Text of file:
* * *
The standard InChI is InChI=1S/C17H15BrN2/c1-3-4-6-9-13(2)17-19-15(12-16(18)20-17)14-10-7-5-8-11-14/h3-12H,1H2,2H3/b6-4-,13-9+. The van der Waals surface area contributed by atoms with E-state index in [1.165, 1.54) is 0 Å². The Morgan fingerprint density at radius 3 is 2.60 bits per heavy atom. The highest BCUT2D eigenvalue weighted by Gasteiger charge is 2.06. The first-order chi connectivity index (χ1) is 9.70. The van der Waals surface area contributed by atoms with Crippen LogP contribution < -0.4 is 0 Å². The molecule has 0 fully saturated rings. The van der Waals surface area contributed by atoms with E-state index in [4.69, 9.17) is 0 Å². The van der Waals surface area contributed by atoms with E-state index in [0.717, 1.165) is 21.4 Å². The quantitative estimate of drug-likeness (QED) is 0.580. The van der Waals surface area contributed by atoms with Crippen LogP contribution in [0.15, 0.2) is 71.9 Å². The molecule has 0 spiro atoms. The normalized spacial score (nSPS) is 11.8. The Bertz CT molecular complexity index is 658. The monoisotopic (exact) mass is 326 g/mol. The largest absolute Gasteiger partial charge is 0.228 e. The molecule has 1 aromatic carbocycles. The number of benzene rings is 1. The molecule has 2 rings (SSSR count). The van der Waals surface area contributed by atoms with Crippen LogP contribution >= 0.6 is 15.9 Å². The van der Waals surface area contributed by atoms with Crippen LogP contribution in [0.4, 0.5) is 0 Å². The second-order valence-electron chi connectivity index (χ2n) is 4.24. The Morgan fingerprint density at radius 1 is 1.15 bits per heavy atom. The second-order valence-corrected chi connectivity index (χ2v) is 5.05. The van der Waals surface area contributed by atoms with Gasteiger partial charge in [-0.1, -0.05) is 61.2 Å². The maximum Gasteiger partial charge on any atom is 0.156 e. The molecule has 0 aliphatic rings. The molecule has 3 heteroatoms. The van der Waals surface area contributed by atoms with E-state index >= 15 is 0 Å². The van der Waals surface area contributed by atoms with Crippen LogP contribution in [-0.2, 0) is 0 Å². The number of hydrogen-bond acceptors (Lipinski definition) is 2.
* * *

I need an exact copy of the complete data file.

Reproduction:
The standard InChI is InChI=1S/C17H15BrN2/c1-3-4-6-9-13(2)17-19-15(12-16(18)20-17)14-10-7-5-8-11-14/h3-12H,1H2,2H3/b6-4-,13-9+. The van der Waals surface area contributed by atoms with E-state index in [1.165, 1.54) is 0 Å². The Morgan fingerprint density at radius 3 is 2.60 bits per heavy atom. The highest BCUT2D eigenvalue weighted by Gasteiger charge is 2.06. The first-order chi connectivity index (χ1) is 9.70. The van der Waals surface area contributed by atoms with Crippen LogP contribution < -0.4 is 0 Å². The molecule has 0 fully saturated rings. The van der Waals surface area contributed by atoms with E-state index in [4.69, 9.17) is 0 Å². The van der Waals surface area contributed by atoms with E-state index in [0.717, 1.165) is 21.4 Å². The quantitative estimate of drug-likeness (QED) is 0.580. The van der Waals surface area contributed by atoms with Crippen LogP contribution in [0.15, 0.2) is 71.9 Å². The molecule has 0 spiro atoms. The normalized spacial score (nSPS) is 11.8. The Bertz CT molecular complexity index is 658. The monoisotopic (exact) mass is 326 g/mol. The largest absolute Gasteiger partial charge is 0.228 e. The molecule has 1 aromatic carbocycles. The number of benzene rings is 1. The molecule has 2 rings (SSSR count). The van der Waals surface area contributed by atoms with Crippen LogP contribution >= 0.6 is 15.9 Å². The van der Waals surface area contributed by atoms with Crippen LogP contribution in [0.4, 0.5) is 0 Å². The second-order valence-electron chi connectivity index (χ2n) is 4.24. The Morgan fingerprint density at radius 1 is 1.15 bits per heavy atom. The second-order valence-corrected chi connectivity index (χ2v) is 5.05. The van der Waals surface area contributed by atoms with Gasteiger partial charge in [-0.1, -0.05) is 61.2 Å². The maximum Gasteiger partial charge on any atom is 0.156 e. The molecule has 0 aliphatic rings. The molecule has 3 heteroatoms. The van der Waals surface area contributed by atoms with E-state index >= 15 is 0 Å². The van der Waals surface area contributed by atoms with Crippen LogP contribution in [-0.2, 0) is 0 Å². The number of hydrogen-bond acceptors (Lipinski definition) is 2.